HomeTechnologyTech newsAspirin increases heart failure rate in 26% of patients at risk

Aspirin increases heart failure rate in 26% of patients at risk

In the largest study involving aspirin (acetylsalicylic acid) and possible cardiovascular complications from the drug, researchers in Germany and Belgium found that continued use of the drug is associated with a 26% increased risk of heart failure in people with at least a previous risk factor.

“This is the first study to report that, among individuals with at least one risk factor for heart failure, those who take Aspirin are more likely to develop the disease later than those who do not use the medication,” explained Blerim Mujaj, one of the authors of the research and professor at the University of Freiburg, Germany.

During the study, published in the scientific journal ESC Heart Failure, the following risk factors for heart failure associated with aspirin use were considered:

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  • Smoking;
  • Obesity;
  • Hypertension;
  • High cholesterol;
  • Diabetes;
  • Cardiovascular diseases.

However, researcher Mujaj notes that the finding has yet to be confirmed by other scientific studies. “Large multinational randomized clinical trials in adults at risk for heart failure are needed to verify these results. Until then, our observations suggest that aspirin should be prescribed with caution for those with heart failure or with risk factors for the disease”, he explains.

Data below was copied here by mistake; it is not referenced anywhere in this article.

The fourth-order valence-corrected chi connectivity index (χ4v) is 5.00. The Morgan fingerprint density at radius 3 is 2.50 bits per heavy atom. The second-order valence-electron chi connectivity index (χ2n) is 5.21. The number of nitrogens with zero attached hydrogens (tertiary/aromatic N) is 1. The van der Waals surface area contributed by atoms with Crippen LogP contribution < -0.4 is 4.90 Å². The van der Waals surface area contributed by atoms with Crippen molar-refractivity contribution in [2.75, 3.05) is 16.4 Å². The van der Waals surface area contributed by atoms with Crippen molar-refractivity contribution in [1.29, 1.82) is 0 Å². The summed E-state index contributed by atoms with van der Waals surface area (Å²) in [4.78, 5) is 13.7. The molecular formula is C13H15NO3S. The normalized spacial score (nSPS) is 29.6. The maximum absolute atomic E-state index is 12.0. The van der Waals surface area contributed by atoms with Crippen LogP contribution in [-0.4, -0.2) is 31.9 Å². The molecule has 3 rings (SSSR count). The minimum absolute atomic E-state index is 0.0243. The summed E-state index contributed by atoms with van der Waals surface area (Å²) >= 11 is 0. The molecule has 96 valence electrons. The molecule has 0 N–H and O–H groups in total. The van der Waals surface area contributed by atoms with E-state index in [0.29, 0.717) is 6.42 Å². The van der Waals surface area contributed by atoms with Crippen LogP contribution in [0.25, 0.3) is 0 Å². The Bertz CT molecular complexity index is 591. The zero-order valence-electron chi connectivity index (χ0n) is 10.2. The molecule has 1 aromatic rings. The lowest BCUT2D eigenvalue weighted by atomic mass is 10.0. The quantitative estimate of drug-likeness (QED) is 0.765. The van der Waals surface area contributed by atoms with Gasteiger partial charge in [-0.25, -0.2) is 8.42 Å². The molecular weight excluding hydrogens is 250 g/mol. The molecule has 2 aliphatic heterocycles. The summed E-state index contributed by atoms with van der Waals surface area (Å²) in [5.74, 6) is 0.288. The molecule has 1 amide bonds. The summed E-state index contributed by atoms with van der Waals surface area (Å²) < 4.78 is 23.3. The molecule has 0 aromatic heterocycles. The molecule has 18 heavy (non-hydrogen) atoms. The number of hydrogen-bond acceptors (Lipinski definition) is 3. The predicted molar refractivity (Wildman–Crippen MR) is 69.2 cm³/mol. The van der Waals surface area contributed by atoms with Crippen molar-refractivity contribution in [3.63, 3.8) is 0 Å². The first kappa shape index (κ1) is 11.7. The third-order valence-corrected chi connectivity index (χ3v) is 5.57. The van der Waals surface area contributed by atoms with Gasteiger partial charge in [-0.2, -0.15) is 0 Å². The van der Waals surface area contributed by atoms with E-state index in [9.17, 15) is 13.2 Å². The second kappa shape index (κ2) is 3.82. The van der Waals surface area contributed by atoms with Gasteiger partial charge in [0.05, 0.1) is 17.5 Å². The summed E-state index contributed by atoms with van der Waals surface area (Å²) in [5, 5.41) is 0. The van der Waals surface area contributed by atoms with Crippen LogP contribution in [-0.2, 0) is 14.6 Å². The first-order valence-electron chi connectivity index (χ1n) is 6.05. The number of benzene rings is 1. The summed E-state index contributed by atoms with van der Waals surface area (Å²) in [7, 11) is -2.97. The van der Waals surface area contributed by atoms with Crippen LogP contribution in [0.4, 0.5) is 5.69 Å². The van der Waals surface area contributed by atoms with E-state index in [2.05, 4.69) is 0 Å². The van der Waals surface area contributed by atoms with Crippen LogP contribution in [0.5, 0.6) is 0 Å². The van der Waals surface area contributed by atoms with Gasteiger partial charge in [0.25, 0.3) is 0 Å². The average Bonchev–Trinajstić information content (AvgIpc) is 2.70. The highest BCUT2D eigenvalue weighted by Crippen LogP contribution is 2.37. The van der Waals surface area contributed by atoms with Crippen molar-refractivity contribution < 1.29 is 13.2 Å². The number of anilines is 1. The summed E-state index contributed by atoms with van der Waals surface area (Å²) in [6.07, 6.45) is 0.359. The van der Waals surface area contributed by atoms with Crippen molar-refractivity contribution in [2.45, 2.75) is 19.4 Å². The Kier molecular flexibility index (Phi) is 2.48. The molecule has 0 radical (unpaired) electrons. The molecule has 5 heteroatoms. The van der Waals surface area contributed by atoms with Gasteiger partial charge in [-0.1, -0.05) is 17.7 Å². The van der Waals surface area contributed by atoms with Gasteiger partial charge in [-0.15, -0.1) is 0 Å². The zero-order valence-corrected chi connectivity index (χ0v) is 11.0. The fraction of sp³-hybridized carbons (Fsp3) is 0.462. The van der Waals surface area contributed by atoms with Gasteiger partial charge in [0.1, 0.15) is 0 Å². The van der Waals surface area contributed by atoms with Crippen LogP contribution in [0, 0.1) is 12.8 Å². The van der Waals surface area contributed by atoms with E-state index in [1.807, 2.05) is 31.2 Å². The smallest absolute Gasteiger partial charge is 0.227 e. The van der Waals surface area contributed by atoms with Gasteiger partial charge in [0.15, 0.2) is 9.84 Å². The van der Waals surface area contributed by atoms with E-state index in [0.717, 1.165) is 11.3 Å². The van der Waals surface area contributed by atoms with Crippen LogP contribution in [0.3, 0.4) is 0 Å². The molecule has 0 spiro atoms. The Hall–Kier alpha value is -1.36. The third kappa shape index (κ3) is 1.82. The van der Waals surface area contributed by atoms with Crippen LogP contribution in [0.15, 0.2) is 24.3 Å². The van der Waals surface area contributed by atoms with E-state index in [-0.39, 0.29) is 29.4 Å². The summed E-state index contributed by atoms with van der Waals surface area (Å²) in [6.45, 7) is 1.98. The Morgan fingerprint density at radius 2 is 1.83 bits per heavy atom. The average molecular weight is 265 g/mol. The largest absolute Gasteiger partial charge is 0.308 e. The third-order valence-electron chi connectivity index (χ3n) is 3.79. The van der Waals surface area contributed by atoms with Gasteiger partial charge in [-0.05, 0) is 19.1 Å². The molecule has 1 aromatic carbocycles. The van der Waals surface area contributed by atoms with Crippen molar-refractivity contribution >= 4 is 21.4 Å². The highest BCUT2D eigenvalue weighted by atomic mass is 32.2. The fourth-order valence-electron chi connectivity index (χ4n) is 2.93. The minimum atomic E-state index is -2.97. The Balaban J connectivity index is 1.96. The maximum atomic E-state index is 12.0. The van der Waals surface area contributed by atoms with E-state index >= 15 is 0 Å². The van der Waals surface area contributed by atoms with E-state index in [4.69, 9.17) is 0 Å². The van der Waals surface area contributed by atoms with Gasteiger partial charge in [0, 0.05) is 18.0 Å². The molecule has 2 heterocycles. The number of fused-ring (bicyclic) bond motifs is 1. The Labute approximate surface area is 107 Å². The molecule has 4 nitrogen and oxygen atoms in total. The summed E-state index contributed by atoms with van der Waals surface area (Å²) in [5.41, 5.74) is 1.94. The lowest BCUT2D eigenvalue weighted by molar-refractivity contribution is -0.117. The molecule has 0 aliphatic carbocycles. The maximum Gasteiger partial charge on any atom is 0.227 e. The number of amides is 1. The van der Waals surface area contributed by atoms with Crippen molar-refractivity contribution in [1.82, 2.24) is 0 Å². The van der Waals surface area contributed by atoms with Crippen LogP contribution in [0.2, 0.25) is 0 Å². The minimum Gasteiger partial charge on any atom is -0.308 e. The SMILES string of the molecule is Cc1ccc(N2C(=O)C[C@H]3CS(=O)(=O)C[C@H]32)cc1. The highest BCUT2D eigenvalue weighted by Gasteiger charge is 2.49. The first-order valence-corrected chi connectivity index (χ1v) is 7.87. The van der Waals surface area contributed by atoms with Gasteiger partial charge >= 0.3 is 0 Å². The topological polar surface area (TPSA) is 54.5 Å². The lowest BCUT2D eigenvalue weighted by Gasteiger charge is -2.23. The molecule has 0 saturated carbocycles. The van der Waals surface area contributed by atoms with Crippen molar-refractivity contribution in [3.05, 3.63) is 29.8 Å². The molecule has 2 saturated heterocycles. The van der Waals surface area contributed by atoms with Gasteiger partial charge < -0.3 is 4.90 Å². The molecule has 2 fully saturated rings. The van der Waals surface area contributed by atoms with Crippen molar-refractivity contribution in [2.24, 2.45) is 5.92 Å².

It is worth remembering that, in October of this year, a panel of experts in the United States recommended that people with a high chance of developing heart disease should not start aspirin-based treatments. In this case, the risks do not outweigh the potential benefits.

Aspirin and heart failure

In the study by Mujaj’s team, the idea was to understand if there was any relationship between the incidence of heart failure and people with and without heart disease. In addition, the researchers assessed whether the use of the drug was related (or not) to a new diagnosis of heart failure in people at risk.

The survey, dubbed HOMAGE, included 30,827 individuals at risk of developing heart failure from Western Europe and the US. Participants were over 40 years old and could or could not use Aspirin. About 7,600 volunteers (25%) were taking the medicine.

Then, the volunteers were followed by the team for 5.3 years. During this period, 1,300 volunteers developed heart failure and required hospitalization. Their average age was 67 years, with only 34% being women. According to the scientists, Aspirin use was associated with a 26% increased risk of a new diagnosis of heart failure.

To verify the results, the researchers repeated the analysis but excluded patients with a history of prior cardiovascular disease. In about 22,600 participants (74%) with no cardiovascular changes, aspirin use was associated with a 27% increased risk of incident heart failure.

According to Mujaj, the results call for necessary care among those who use the medication and who have some risk factor. After all, “Aspirin is commonly used — in our study, one in four participants was taking the drug. In this population, aspirin use was associated with incident heart failure regardless of other risk factors,” he added.

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